Hi Biotweeps! I am originally from North Carolina and was an Animal Science major as an undergraduate at North Carolina State University. For graduate school, I stayed in NC and received my Ph.D. in cell biology from Duke University. I then moved with my lab across the US to Cedars-Sinai Medical Center in Los Angeles during my second year to complete my graduate research on lung stem cell biology. My work was funded by NASA, who wanted to know the risk of cancer in astronauts exposed to cosmic radiation (harmful radiation found in space). To test this, we studied the behavior of lung stem cells in mice after exposure to simulated cosmic radiation and saw how that correlated to cancer development. This really interesting project led to the discovery that an important tumor suppressor gene, Trp53, is not only required for radiation response, but also controls normal lung stem cell division and differentiation, or the process of creating a more specialized cell. Seeing how changes in stem cell behavior directly affects cancer development made me want to better understand the process of tumor initiation and progression.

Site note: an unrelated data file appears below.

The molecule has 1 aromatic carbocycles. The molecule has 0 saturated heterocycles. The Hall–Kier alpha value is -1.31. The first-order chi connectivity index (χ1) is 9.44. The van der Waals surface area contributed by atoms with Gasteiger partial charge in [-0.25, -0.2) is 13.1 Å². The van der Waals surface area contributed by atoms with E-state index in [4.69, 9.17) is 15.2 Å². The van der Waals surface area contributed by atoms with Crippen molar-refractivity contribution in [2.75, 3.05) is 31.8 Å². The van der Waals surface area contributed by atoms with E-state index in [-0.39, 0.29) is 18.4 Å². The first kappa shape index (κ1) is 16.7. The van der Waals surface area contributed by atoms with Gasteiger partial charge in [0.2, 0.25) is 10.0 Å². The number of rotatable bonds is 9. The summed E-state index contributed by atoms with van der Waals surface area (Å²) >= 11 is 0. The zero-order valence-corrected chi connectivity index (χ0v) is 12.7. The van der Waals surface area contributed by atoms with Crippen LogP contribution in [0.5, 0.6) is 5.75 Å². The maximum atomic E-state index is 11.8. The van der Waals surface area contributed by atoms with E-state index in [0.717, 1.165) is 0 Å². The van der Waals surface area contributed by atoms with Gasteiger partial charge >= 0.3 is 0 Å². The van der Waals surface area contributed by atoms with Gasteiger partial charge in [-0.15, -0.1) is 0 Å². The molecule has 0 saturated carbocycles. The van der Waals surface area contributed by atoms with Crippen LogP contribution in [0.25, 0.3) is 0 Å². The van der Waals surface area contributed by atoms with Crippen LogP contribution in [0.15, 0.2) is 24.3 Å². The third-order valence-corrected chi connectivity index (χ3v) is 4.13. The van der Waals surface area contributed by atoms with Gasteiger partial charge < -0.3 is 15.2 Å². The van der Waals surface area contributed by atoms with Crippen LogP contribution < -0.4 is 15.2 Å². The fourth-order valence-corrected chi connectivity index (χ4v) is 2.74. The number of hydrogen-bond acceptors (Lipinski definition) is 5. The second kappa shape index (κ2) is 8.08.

I am currently a postdoctoral fellow studying cancer biology in the Zon lab at Boston Children’s Hospital/Harvard Medical School. My research involves investigating the signaling pathways that cause normal pigmented cells, or melanocytes, to become cancerous. I use a unique zebrafish model to visualize the earliest stages of skin cancer formation. I love imaging, so be prepared for lots of microscopy and adorable fish pictures during my Biotweeps take over!
When I’m not in the lab, I am spending time outdoors hiking with my husband and two dogs, Roxie (a one-eyed pit mix) and Charlie (a Border Collie). I am also an avid aerialist and dancer; I love being upside down! Follow me on twitter @DrAMcConnell.